(The Root) — The week’s top quotes in politics:
“This should be a no-brainer. It should not be difficult. It should’ve gotten done weeks ago.”
—President Barack Obama, calling on Congress to stop a looming (in 10 days) hike on student-loan interest rates. Republicans say that the president has failed to work with them on a funding compromise.
“If you were 4 years old when your parents brought you here illegally and you have grown up here your whole life and don’t even speak Spanish, and you are your high school’s valedictorian, you have a lot to contribute to our future. It kind of feels weird to deport you.”
—Sen. Marco Rubio (R-Fla.), disagreeing with the president’s move to bypass Congress on the issue, but also expressing unease about such deportations.
“Some people have asked if I will let stand the president’s executive action. The answer is that I will put in place my own long-term solution that will replace and supersede the president’s temporary measure.”
—Mitt Romney, speaking (vaguely) about what he would do, before the National Association of Latino Elected and Appointed Officials.
“One my greatest concerns as secretary is the dysfunction that we see in Washington. It threatens our security, and it raises questions about the capacity of our democracy to respond to crisis.”
—Secretary of Defense Leon Panetta, slamming congressional gridlock on the budget.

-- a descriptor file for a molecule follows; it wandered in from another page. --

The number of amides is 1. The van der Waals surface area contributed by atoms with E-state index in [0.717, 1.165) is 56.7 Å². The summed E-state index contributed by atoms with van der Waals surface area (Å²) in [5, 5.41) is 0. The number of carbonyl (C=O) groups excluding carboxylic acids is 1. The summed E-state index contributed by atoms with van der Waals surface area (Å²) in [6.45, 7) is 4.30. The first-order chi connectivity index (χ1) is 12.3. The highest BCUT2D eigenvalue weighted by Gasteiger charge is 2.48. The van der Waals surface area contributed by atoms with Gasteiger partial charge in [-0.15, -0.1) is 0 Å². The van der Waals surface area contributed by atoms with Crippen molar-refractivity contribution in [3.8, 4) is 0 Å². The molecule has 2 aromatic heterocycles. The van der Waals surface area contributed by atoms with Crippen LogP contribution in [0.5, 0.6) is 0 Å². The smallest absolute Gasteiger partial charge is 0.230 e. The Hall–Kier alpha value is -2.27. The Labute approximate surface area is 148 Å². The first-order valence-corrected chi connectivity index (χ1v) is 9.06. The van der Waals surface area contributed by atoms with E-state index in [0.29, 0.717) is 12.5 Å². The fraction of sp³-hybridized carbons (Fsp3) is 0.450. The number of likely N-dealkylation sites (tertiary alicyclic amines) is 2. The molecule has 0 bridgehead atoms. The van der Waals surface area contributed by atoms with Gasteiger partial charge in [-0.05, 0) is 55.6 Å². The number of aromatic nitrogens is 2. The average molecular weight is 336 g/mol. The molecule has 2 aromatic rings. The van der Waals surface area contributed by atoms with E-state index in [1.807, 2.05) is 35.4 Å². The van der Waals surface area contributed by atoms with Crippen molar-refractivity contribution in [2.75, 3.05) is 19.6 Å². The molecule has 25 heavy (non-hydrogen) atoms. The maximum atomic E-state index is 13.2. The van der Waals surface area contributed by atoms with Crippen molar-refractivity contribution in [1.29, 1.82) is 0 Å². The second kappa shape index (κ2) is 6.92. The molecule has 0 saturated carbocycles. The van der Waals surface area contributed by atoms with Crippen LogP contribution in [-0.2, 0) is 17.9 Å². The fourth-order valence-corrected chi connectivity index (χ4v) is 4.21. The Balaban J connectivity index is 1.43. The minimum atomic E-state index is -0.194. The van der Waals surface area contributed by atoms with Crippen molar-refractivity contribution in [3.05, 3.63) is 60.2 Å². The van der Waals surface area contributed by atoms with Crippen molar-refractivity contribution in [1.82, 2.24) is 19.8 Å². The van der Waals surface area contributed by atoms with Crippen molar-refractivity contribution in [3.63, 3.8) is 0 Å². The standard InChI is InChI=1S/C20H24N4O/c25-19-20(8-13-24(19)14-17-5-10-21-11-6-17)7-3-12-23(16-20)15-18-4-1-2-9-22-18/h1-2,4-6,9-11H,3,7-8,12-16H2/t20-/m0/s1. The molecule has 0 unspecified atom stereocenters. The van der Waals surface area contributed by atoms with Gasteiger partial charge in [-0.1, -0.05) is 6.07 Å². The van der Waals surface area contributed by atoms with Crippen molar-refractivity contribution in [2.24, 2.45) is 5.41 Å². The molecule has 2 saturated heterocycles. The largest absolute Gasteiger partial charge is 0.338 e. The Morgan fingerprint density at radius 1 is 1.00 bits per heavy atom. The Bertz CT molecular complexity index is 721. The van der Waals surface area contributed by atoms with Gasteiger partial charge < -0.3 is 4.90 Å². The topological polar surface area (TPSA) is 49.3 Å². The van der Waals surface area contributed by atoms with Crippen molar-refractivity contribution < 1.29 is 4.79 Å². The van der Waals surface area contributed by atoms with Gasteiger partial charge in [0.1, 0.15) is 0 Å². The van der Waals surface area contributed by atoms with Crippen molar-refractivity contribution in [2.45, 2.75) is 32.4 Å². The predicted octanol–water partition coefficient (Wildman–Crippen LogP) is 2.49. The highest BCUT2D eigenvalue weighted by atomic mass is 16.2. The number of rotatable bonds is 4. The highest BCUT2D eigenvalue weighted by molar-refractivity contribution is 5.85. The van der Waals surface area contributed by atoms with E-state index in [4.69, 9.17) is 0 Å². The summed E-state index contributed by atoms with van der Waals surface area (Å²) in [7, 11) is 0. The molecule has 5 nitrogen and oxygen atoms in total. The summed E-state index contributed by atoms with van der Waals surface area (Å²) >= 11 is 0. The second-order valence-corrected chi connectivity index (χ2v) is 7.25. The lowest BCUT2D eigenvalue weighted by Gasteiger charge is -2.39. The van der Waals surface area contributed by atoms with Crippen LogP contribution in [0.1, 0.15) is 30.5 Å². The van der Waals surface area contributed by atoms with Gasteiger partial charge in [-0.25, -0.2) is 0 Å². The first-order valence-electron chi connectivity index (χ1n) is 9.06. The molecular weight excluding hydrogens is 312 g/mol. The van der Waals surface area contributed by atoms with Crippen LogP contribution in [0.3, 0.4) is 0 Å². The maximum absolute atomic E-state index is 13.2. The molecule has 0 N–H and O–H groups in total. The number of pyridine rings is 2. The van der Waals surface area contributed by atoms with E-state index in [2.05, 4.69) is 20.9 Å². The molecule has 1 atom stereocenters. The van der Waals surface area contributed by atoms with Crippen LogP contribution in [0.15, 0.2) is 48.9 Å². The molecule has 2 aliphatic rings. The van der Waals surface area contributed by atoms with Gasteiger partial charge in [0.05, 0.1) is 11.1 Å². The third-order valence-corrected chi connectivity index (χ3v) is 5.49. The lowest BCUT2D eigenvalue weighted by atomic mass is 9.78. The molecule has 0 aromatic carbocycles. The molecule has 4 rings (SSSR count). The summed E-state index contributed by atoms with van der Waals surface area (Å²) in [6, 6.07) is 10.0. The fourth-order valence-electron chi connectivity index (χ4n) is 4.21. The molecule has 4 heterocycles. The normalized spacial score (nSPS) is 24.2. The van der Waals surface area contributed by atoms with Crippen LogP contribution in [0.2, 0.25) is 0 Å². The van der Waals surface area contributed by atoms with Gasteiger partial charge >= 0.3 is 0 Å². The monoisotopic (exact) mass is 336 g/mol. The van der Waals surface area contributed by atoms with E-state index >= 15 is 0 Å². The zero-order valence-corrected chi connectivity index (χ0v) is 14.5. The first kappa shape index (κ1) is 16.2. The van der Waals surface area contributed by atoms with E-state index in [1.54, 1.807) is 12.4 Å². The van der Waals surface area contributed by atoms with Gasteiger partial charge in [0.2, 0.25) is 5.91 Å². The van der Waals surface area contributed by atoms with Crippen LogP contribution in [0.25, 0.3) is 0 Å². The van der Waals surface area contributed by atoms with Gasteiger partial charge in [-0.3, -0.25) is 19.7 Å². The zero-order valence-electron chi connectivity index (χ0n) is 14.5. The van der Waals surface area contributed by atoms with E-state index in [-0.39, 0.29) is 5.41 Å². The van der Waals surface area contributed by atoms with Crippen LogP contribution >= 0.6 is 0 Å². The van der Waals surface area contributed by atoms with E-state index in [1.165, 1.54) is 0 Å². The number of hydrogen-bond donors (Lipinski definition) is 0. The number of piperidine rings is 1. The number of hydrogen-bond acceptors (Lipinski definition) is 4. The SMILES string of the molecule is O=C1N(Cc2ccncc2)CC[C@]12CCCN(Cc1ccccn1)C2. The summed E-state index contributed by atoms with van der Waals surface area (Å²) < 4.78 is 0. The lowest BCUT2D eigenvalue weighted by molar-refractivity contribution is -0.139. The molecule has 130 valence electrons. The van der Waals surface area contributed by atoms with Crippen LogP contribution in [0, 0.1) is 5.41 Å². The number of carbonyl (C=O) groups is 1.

“At the heart of the congressional investigation into Operation Fast and Furious are disastrous consequences: a murdered Border Patrol agent, his grieving family seeking answers, countless deaths in Mexico and the souring effect on our relationship with Mexico.”
—Rep. Darrell Issa (R-Calif.) on the House Oversight Committee vote to hold Attorney General Eric Holder in contempt of Congress for not submitting requested documents.
“This divisive action does not help us fix the problems that led to this operation or previous ones, and it does nothing to make any of our law-enforcement agents safer.”
—Attorney General Eric Holder on the House committee vote to hold him in contempt, calling it an “election-year tactic.”
“To continue allowing the imposition of sentences that had been declared unfair would make a mockery of the law and those being unfairly sentenced in the face of the change in law.”
—Rep. Bobby Scott (D-Va.), applauding the Supreme Court ruling that 2010’s Fair Sentencing Act, which reduced the sentencing disparity between crack and powder cocaine, applies to people convicted before the act was passed but sentenced afterward.
“Imagine what the Supreme Court will look like after three years of a Romney presidency. Imagine what it will mean for traditional civil rights, women’s rights and so much more.”
—Vice President Joe Biden addressing the National Association of Black Journalists’ annual convention.